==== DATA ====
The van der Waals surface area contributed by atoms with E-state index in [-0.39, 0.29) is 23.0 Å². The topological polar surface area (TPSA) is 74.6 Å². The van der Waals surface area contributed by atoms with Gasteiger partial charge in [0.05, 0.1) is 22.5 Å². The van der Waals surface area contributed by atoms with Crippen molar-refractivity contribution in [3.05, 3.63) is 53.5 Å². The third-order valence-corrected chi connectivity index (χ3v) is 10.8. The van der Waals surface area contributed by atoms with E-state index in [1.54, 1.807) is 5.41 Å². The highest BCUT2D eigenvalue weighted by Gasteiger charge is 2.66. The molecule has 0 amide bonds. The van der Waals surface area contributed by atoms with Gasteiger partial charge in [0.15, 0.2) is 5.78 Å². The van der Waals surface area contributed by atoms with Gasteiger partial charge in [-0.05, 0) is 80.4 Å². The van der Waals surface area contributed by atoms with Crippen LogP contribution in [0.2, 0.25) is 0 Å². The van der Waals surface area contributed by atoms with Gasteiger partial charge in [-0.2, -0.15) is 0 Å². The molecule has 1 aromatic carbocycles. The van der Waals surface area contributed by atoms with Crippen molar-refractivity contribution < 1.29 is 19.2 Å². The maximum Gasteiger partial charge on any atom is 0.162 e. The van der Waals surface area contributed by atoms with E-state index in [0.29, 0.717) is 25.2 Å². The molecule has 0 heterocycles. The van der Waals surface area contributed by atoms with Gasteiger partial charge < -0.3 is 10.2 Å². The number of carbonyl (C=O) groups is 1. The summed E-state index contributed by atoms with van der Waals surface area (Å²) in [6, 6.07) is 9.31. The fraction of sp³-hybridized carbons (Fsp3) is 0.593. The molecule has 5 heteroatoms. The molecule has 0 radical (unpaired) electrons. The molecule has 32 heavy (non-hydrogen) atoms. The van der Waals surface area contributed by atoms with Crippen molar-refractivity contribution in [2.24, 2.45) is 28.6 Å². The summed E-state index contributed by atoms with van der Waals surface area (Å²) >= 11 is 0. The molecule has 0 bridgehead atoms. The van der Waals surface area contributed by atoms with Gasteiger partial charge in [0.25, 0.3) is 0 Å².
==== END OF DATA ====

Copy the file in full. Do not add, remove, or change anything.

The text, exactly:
The van der Waals surface area contributed by atoms with E-state index in [-0.39, 0.29) is 23.0 Å². The topological polar surface area (TPSA) is 74.6 Å². The van der Waals surface area contributed by atoms with Gasteiger partial charge in [0.05, 0.1) is 22.5 Å². The van der Waals surface area contributed by atoms with Crippen molar-refractivity contribution in [3.05, 3.63) is 53.5 Å². The third-order valence-corrected chi connectivity index (χ3v) is 10.8. The van der Waals surface area contributed by atoms with E-state index in [1.54, 1.807) is 5.41 Å². The highest BCUT2D eigenvalue weighted by Gasteiger charge is 2.66. The molecule has 0 amide bonds. The van der Waals surface area contributed by atoms with Gasteiger partial charge in [0.15, 0.2) is 5.78 Å². The van der Waals surface area contributed by atoms with Gasteiger partial charge in [-0.05, 0) is 80.4 Å². The van der Waals surface area contributed by atoms with Crippen LogP contribution in [0.2, 0.25) is 0 Å². The van der Waals surface area contributed by atoms with Gasteiger partial charge in [-0.2, -0.15) is 0 Å². The molecule has 1 aromatic carbocycles. The van der Waals surface area contributed by atoms with Crippen molar-refractivity contribution < 1.29 is 19.2 Å². The maximum Gasteiger partial charge on any atom is 0.162 e. The van der Waals surface area contributed by atoms with E-state index in [0.29, 0.717) is 25.2 Å². The molecule has 0 heterocycles. The van der Waals surface area contributed by atoms with Gasteiger partial charge < -0.3 is 10.2 Å². The number of carbonyl (C=O) groups is 1. The summed E-state index contributed by atoms with van der Waals surface area (Å²) in [6, 6.07) is 9.31. The fraction of sp³-hybridized carbons (Fsp3) is 0.593. The molecule has 5 heteroatoms. The molecule has 0 radical (unpaired) electrons. The molecule has 32 heavy (non-hydrogen) atoms. The van der Waals surface area contributed by atoms with Crippen molar-refractivity contribution in [2.24, 2.45) is 28.6 Å². The summed E-state index contributed by atoms with van der Waals surface area (Å²) >= 11 is 0. The molecule has 0 bridgehead atoms. The van der Waals surface area contributed by atoms with Gasteiger partial charge in [0.25, 0.3) is 0 Å².